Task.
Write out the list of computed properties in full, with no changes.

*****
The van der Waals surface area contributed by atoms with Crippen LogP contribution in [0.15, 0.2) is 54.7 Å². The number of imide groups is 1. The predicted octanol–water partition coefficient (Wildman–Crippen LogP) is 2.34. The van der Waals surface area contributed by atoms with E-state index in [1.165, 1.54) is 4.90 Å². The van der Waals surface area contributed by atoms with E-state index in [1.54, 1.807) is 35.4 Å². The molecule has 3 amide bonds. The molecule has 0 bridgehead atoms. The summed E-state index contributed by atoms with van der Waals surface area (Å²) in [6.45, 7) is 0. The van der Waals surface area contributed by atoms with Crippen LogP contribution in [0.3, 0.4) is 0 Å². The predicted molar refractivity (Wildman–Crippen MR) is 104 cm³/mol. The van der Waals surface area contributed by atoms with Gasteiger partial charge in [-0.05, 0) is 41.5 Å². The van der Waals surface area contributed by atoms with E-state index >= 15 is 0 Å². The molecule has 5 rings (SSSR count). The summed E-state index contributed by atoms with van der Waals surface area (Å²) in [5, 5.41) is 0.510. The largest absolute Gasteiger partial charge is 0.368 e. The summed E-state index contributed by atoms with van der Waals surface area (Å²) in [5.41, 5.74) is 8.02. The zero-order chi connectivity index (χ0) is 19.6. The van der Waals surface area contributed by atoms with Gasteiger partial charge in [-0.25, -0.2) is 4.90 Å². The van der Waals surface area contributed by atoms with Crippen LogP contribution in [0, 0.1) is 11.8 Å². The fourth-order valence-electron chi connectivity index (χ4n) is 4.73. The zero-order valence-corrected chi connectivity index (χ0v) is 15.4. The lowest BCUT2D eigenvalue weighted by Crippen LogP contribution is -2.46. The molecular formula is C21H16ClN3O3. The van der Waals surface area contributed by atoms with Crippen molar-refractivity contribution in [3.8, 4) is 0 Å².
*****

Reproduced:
The van der Waals surface area contributed by atoms with Crippen LogP contribution in [0.15, 0.2) is 54.7 Å². The number of imide groups is 1. The predicted octanol–water partition coefficient (Wildman–Crippen LogP) is 2.34. The van der Waals surface area contributed by atoms with E-state index in [1.165, 1.54) is 4.90 Å². The van der Waals surface area contributed by atoms with E-state index in [1.54, 1.807) is 35.4 Å². The molecule has 3 amide bonds. The molecule has 0 bridgehead atoms. The summed E-state index contributed by atoms with van der Waals surface area (Å²) in [6.45, 7) is 0. The van der Waals surface area contributed by atoms with Crippen LogP contribution in [0.3, 0.4) is 0 Å². The predicted molar refractivity (Wildman–Crippen MR) is 104 cm³/mol. The van der Waals surface area contributed by atoms with Gasteiger partial charge in [-0.05, 0) is 41.5 Å². The van der Waals surface area contributed by atoms with E-state index >= 15 is 0 Å². The molecule has 5 rings (SSSR count). The summed E-state index contributed by atoms with van der Waals surface area (Å²) in [5, 5.41) is 0.510. The largest absolute Gasteiger partial charge is 0.368 e. The summed E-state index contributed by atoms with van der Waals surface area (Å²) in [5.41, 5.74) is 8.02. The zero-order chi connectivity index (χ0) is 19.6. The van der Waals surface area contributed by atoms with Gasteiger partial charge in [-0.25, -0.2) is 4.90 Å². The van der Waals surface area contributed by atoms with Crippen LogP contribution in [0, 0.1) is 11.8 Å². The fourth-order valence-electron chi connectivity index (χ4n) is 4.73. The zero-order valence-corrected chi connectivity index (χ0v) is 15.4. The lowest BCUT2D eigenvalue weighted by Crippen LogP contribution is -2.46. The molecular formula is C21H16ClN3O3. The van der Waals surface area contributed by atoms with Crippen molar-refractivity contribution in [3.8, 4) is 0 Å².